I found myself in an “interesting” situation on Friday because I started up the Windows 8.1 installation on one of my test machines, then decided to abort after the first couple of screens. I was working with an ISO I’d edited using the WinISOUtils to remove the cversion check to attempt an “upgrade” from Windows 8.1 Preview to Windows 8.1 RTM. But when the patched version of the installer got to my upgrade options screen, upgrading with programs and personal settings did not appear in the menu. Thus, I decided to abort, and see if I could fix my problems and attempt that option on another try. It was not to be!
I was in for a surprise when I next rebooted, because the Win 8.1 Preview refused to boot properly — my UEFI BIOS informed me it couldn’t find a valid boot drive on my system. Alas, attempted boot repairs couldn’t bring my system back to life, either. Faced with the option of re-installing an image backup of the prior Win8.1 Preview, or a clean install of the Windows 8.1 RTM, I opted for the latter, since it had been my plan to move up to that version anyway. The install went very quickly — it took less than 15 minutes to get to the initial configuration screens, and another 20-30 minutes to get through all the updates and to bring the machine online for test use.
Following the install of the Windows 8.1 RTM, DriverAgent found 19 out-of-date drivers.
DriverAgent found 19 drivers in need of updating after the plain-vanilla install: 8 or 9 of these were fixed by installing the latest Intel Chipset driver file (version 18.104.22.1686 for this particular PC), and dealing with the rest required updating my NIC driver, a couple of Bluetooth drivers, the Intel 82802 chip driver, JMicron and Marvell SATA controllers, the Intel Management Engine Interface, and a new, more PC-friendly version of the Intel Extreme Tuning Utility (XTU) version 2.1.1 (which worked on all the PCs I tried, including two Windows 7 PCs as well as 3 Windows 8 PCs of various persuasions, and solves DriverAgent’s long-standing issues with versions of the Intel Thermal Monitoring drivers used on so many modern motherboards nowadays). Overall time required to get a complete, up-to-date install for Windows 8.1 RTM consumed under two hours — that is, complete except for the applications I normally add to any of my test or production machines. As it is, I’ve still probably got another 2 or 3 hours’ work to bring the system completely up to snuff. Would that I could have taken the illicit upgrade route (which I’ve used before on other beta Windows OS versions with greater success) because all that time would have been saved.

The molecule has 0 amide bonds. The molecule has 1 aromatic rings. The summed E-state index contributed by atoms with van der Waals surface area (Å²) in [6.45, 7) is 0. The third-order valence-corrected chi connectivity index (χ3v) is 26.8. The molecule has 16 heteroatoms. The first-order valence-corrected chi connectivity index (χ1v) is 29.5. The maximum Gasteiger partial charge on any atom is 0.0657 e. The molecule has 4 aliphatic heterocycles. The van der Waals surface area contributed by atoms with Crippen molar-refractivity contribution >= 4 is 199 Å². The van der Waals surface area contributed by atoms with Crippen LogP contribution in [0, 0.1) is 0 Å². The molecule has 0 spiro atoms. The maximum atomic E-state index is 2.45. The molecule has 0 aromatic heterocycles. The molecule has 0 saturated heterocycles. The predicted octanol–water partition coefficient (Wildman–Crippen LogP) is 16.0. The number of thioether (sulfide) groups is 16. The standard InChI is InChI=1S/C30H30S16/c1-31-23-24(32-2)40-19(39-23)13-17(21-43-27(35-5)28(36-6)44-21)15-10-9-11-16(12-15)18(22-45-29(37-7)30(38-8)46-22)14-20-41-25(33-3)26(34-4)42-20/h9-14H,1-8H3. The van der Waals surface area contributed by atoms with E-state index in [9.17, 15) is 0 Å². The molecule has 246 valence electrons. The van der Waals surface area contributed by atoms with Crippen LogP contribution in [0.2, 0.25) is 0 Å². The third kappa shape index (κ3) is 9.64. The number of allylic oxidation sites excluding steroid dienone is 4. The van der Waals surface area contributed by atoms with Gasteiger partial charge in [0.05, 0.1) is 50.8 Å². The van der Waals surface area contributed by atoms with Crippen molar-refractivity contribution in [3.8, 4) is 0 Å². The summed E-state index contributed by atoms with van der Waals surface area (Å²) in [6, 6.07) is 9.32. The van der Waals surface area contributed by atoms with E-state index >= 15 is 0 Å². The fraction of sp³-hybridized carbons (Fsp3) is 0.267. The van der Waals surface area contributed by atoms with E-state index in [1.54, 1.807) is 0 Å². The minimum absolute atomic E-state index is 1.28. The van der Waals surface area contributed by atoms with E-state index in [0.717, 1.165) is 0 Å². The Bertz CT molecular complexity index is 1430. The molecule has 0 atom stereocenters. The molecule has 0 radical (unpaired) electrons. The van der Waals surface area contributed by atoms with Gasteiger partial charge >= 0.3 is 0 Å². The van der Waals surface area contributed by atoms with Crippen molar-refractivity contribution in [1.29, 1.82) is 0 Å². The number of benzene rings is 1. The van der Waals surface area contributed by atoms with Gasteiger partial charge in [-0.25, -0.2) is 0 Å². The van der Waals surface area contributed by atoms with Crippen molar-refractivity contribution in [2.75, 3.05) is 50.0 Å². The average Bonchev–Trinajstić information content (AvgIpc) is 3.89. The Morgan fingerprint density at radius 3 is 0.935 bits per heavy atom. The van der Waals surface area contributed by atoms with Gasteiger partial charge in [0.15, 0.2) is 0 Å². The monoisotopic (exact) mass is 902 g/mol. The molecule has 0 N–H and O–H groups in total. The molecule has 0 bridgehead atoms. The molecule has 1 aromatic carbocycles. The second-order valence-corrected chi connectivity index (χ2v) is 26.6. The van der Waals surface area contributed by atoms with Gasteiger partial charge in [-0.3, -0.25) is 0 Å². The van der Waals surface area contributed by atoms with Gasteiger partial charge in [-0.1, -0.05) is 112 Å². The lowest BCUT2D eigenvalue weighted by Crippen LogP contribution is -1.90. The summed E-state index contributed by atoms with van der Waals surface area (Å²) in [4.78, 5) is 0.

But that’s the way things sometime go in Windows-land. I wish I’d been able to completely diagnose the boot fault issue that occurred. It seems odd to me that a partial install would have messed with the MBR and left the boot/system drive in la-la land. But my rudimentary research didn’t lead me to any easy fixes, so I simply elected to blow the drive away and go forward from there. As things turned out, this resulted in some extra work for me post-install to restore my applications, but it also gave me the opportunity to work completely through a clean install, which left me impressed with the speed of the overall process. Even Windows 7 took at least half an hour longer to complete, even later in the release cycle and after gaining enough experience in the process to do it without having to puzzle problems through along the way any more.